From Wikipedia, the free encyclopedia

An angle of 1 radian results in an arc with an equal length to the radius of thecircle.

The radian is a unit of plane angle, equal to 180/π (or 360/(2π)) degrees, or about 57.2958 degrees, or about 57°17′45″. It is the standard unit of angular measurement in all areas of mathematicsbeyond the elementary level.

The radian is represented by the symbol “rad” or, more rarely, by the superscript c (for “circular measure”). For example, an angle of 1.2 radians would be written as ” 1.2 rad ” or ” 1.2c ” (the second symbol is often mistaken for a degree: ” 1.2° “). However, the radian is mathematically considered a “pure number” that needs no unit symbol, and in mathematical writing the symbol “rad” is almost always omitted. In the absence of any symbol radians are assumed, and when degrees are meant the symbol ° is used.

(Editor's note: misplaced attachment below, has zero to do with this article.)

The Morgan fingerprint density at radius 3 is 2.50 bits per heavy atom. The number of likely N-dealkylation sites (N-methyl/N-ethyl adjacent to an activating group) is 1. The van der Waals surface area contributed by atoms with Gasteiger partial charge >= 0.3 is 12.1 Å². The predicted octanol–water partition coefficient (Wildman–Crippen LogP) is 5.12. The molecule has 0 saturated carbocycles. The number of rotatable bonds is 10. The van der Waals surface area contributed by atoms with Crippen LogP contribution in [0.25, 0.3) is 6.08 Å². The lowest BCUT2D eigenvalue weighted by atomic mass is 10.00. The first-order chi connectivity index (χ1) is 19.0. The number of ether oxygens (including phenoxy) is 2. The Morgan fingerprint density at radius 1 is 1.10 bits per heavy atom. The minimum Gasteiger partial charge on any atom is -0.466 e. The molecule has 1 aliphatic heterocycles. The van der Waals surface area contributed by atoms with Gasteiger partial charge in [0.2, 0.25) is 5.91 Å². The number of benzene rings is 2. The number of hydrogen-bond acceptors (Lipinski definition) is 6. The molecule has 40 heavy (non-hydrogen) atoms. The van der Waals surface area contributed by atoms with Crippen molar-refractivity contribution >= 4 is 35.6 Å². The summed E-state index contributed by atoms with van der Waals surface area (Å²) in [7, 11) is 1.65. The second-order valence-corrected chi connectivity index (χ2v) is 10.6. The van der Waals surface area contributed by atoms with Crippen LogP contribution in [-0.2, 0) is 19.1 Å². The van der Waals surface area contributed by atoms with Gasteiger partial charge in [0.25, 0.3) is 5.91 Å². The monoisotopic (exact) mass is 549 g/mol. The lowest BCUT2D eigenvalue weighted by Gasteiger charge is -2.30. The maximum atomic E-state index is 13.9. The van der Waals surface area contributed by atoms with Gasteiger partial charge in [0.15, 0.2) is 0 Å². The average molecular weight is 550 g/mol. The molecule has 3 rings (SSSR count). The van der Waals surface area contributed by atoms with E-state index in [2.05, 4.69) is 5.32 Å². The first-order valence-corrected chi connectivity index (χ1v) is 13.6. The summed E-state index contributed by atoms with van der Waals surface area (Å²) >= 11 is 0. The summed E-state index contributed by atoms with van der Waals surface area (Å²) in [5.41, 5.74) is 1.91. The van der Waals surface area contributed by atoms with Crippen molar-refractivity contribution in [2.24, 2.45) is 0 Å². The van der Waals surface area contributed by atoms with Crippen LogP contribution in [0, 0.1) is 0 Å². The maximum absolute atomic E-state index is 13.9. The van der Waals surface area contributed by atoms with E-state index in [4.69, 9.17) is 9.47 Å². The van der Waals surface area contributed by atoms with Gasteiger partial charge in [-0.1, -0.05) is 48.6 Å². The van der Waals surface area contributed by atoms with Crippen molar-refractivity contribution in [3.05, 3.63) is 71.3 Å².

The radian was formerly an SI supplementary unit, but this category was abolished in 1995 and the radian is now considered an SI derived unit. The SI unit of solid angle measurement is the steradian.




One radian is the angle subtended at the center of a circle by an arc that is equal in length to the radius of the circle. More generally, the magnitude in radians of such a subtended angle is equal to the ratio of the arc length to the radius of the circle; that is, θ = s /r, where θ is the subtended angle in radians, s is arc length, and r is radius. Conversely, the length of the enclosed arc is equal to the radius multiplied by the magnitude of the angle in radians; that is, s = .

It follows that the magnitude in radians of one complete revolution (360 degrees) is the length of the entire circumference divided by the radius, or 2πr /r, or 2π. Thus 2π radians is equal to 360 degrees, meaning that one radian is equal to 180/π degrees.


The concept of radian measure, as opposed to the degree of an angle, should probably be credited to Roger Cotes in 1714.[1] He had the radian in everything but name, and he recognized its naturalness as a unit of angular measure.